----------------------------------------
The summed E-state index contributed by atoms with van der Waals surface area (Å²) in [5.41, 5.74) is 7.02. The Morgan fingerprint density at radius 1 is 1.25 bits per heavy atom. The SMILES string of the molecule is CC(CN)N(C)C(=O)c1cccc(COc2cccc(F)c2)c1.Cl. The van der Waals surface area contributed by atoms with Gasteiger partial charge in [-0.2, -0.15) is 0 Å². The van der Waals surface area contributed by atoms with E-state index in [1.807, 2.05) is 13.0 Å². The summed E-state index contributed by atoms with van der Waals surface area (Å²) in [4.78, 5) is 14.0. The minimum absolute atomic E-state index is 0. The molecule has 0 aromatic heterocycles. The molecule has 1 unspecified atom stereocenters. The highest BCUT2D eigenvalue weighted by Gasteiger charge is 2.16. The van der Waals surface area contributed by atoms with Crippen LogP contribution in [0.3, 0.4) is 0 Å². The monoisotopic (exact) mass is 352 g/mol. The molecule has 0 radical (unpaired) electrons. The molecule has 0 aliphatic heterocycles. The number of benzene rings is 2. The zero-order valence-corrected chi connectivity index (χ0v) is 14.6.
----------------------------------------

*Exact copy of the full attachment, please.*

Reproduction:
The summed E-state index contributed by atoms with van der Waals surface area (Å²) in [5.41, 5.74) is 7.02. The Morgan fingerprint density at radius 1 is 1.25 bits per heavy atom. The SMILES string of the molecule is CC(CN)N(C)C(=O)c1cccc(COc2cccc(F)c2)c1.Cl. The van der Waals surface area contributed by atoms with Gasteiger partial charge in [-0.2, -0.15) is 0 Å². The van der Waals surface area contributed by atoms with E-state index in [1.807, 2.05) is 13.0 Å². The summed E-state index contributed by atoms with van der Waals surface area (Å²) in [4.78, 5) is 14.0. The minimum absolute atomic E-state index is 0. The molecule has 0 aromatic heterocycles. The molecule has 1 unspecified atom stereocenters. The highest BCUT2D eigenvalue weighted by Gasteiger charge is 2.16. The van der Waals surface area contributed by atoms with Crippen LogP contribution in [0.3, 0.4) is 0 Å². The monoisotopic (exact) mass is 352 g/mol. The molecule has 0 radical (unpaired) electrons. The molecule has 0 aliphatic heterocycles. The number of benzene rings is 2. The zero-order valence-corrected chi connectivity index (χ0v) is 14.6.